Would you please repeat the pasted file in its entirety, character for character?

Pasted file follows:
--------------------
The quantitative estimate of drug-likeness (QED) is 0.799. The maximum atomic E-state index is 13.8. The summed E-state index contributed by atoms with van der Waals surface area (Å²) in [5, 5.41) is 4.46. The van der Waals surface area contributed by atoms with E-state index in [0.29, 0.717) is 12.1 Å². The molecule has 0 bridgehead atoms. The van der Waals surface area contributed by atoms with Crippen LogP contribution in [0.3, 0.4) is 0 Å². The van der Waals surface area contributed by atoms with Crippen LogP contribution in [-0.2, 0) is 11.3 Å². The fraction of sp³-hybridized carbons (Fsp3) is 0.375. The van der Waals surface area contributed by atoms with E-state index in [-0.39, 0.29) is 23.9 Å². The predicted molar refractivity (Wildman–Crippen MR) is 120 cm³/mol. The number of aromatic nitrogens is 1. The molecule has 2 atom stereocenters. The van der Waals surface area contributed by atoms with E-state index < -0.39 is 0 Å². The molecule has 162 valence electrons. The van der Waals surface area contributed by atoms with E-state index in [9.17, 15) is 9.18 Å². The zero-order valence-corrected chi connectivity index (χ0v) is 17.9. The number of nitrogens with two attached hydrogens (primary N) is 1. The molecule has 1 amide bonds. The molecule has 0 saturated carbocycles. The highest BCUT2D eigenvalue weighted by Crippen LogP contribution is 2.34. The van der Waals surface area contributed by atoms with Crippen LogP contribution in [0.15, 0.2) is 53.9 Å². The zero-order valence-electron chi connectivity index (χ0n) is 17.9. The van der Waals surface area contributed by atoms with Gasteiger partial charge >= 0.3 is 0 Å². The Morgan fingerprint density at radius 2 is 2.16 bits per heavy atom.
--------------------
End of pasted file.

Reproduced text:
The quantitative estimate of drug-likeness (QED) is 0.799. The maximum atomic E-state index is 13.8. The summed E-state index contributed by atoms with van der Waals surface area (Å²) in [5, 5.41) is 4.46. The van der Waals surface area contributed by atoms with E-state index in [0.29, 0.717) is 12.1 Å². The molecule has 0 bridgehead atoms. The van der Waals surface area contributed by atoms with Crippen LogP contribution in [0.3, 0.4) is 0 Å². The van der Waals surface area contributed by atoms with Crippen LogP contribution in [-0.2, 0) is 11.3 Å². The fraction of sp³-hybridized carbons (Fsp3) is 0.375. The van der Waals surface area contributed by atoms with E-state index in [-0.39, 0.29) is 23.9 Å². The predicted molar refractivity (Wildman–Crippen MR) is 120 cm³/mol. The number of aromatic nitrogens is 1. The molecule has 2 atom stereocenters. The van der Waals surface area contributed by atoms with E-state index < -0.39 is 0 Å². The molecule has 162 valence electrons. The van der Waals surface area contributed by atoms with E-state index in [9.17, 15) is 9.18 Å². The zero-order valence-corrected chi connectivity index (χ0v) is 17.9. The number of nitrogens with two attached hydrogens (primary N) is 1. The molecule has 1 amide bonds. The molecule has 0 saturated carbocycles. The highest BCUT2D eigenvalue weighted by Crippen LogP contribution is 2.34. The van der Waals surface area contributed by atoms with Crippen LogP contribution in [0.15, 0.2) is 53.9 Å². The zero-order valence-electron chi connectivity index (χ0n) is 17.9. The van der Waals surface area contributed by atoms with Gasteiger partial charge >= 0.3 is 0 Å². The Morgan fingerprint density at radius 2 is 2.16 bits per heavy atom.